Whitewater park is a hot issue for Hot Springs Pool
Hot Springs Lodge & Pool officials have threatened legal action against the city of Glenwood Springs if it moves forward with its plans to build a whitewater park in the Colorado River. The pool’s attorney, Scott Balcomb, wrote Glenwood Springs city attorney Karl Hanlon a letter on Oct. 27 citing concern that if the bed of the Colorado River is disrupted from park construction, the mineral hot springs that supply the pool with its water could be damaged. Balcomb also wrote letters to Great Outdoors Colorado, the U.S. Army Corps of Engineers and the state Division of Water Resources expressing concern about the proposed project. The most recent plans for the park call for a series of river features to be placed in the Colorado River starting near the Two Rivers Park pedestrian bridge and ending just downstream of the Two Rivers Park boat take-out. In all, the park is expected to cost about $1.2 million. Construction was slated to start as early as December. Park supporters say the steady, year-round water flows from the Shoshone Hydroelectric Plant could make Glenwood one of the world’s premier locations for a whitewater park and it has the potential of bringing millions of dollars a year into the city from whitewater events held on the water. Glenwood Springs community development director Andrew McGregor wrote a letter of response to GOCO. In it, McGregor calls Balcomb’s letter “an attempt to damage the city’s pending application for funding which is the first step in a grass-roots effort to bring a world-class whitewater park to Glenwood.”The GOCO grant could be worth up to $200,000. In Balcomb’s letter to the U.S. Army Corps of Engineers, Balcomb cited pool officials’ concerns and wrote, “[The Hot Springs Lodge & Pool] believes this project has been fast-tracked by the city of Glenwood Springs planning staff and that the concerns of HSL&P, as well as more general environmental concerns, have been given minimal consideration.”The U.S. Army Corps of Engineers would have to issue permits before the park could be built.Balcomb’s letter to the state’s water engineer, Harold Simpson, states that, “The pool will use every legal and political tool to avoid the construction of in-channel diversionary structures in the area that would impact the aquifer and destroy its geothermal source and business.”In his letter to Hanlon, Balcomb explained the possible repercussions of building a whitewater park near its spring.”As you are aware, the Mammoth Yampa Hot Spring is literally [the pool’s] life-blood. A loss or significant damage to this resource would adversely impact [the pool] and the fair market value of the properties that we estimate at upwards of $50,000,000,” he wrote. Balcomb did not return a phone call Thursday seeking comment on the matter, nor did Hot Springs Lodge & Pool general manager Kjell Mitchell. Hanlon declined to comment directly on the matter, but he wrote Balcomb a letter in response to the pool’s stance. “At this point, I am unable to respond to your letter, as we have yet to receive the engineering reports from the GHSL&P regarding this matter. … Unfortunately, it appears that you have made a decision to make this an adversarial proceeding even though your own engineering consultants have not provided a report on this matter,” he wrote.Members of the Whitewater Park Committee first heard about the pool’s threats of legal action on Wednesday. Two of its members spoke to the Glenwood Springs City Council on Thursday. Committee member Scott Butler called the timing of Balcomb’s letter “curious,” because the committee is awaiting word on whether GOCO will award a grant for the park. “If we lose this grant, there is the possibility that Glenwood Springs will get the reputation that we don’t want the money anymore,” he said. Bob Guska, father of professional kayaker Ben Guska and marketing director for the committee, said he was surprised when he found out about the pool’s position. “We’ve always been straightforward that we would not do anything without doing the proper studies,” he said. “If they had this issue, how come it came up a month before the grant?”Guska also was surprised to hear that Balcomb had sent letters to GOCO, the Army Corps of Engineers and the state water engineer, calling the letters “a stab in the back.””If that’s happened, it’s sad because they mentioned anything like that to us,” he said. “If we had known, by all means we could have looked for another site. It’s sad because we were willing to work with them.”Guska said regardless of the pool’s position, he’s confident a whitewater park will be built somewhere in Glenwood Springs. Council members said they couldn’t comment on the matter because of the possible litigation, but Dan Richardson suggested that members of the committee set up a meeting with pool officials to see if they could come up with a compromise.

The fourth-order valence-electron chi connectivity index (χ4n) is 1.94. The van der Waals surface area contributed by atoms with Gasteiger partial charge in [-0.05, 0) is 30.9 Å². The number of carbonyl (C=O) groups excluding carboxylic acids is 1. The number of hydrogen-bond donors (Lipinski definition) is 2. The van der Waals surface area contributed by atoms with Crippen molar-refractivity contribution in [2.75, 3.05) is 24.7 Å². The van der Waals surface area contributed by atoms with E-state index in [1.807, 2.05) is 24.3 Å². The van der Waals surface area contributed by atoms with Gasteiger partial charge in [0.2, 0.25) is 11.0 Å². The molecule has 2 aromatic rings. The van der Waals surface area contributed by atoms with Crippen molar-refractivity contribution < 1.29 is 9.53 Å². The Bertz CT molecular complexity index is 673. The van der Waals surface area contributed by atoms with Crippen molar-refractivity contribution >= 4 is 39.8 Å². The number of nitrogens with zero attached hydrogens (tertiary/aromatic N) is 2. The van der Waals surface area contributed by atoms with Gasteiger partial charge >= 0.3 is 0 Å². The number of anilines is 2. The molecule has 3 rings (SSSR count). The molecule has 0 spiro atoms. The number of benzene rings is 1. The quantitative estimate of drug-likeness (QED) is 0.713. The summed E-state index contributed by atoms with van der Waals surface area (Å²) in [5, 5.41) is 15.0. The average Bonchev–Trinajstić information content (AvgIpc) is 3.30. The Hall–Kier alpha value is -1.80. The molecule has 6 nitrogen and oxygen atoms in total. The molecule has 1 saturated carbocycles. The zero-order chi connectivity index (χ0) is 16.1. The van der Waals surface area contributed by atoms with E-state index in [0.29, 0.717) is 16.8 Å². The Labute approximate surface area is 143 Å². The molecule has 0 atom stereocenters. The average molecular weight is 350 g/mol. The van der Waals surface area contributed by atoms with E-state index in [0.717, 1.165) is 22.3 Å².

Support Local Journalism
Support Local Journalism
Readers around Aspen and Snowmass Village make the Aspen Times’ work possible. Your financial contribution supports our efforts to deliver quality, locally relevant journalism.
Now more than ever, your support is critical to help us keep our community informed about the evolving coronavirus pandemic and the impact it is having locally. Every contribution, however large or small, will make a difference.
Each donation will be used exclusively for the development and creation of increased news coverage.
Start a dialogue, stay on topic and be civil.
If you don't follow the rules, your comment may be deleted.
User Legend: Moderator Trusted User
Friends of Colorado Avalanche Information Center has contributed to the state’s avalanche center for several years to help with forecasting for backcountry visitors. It cannot hold in-person fundraisers this year so its asking supporters to sign up for an annual membership.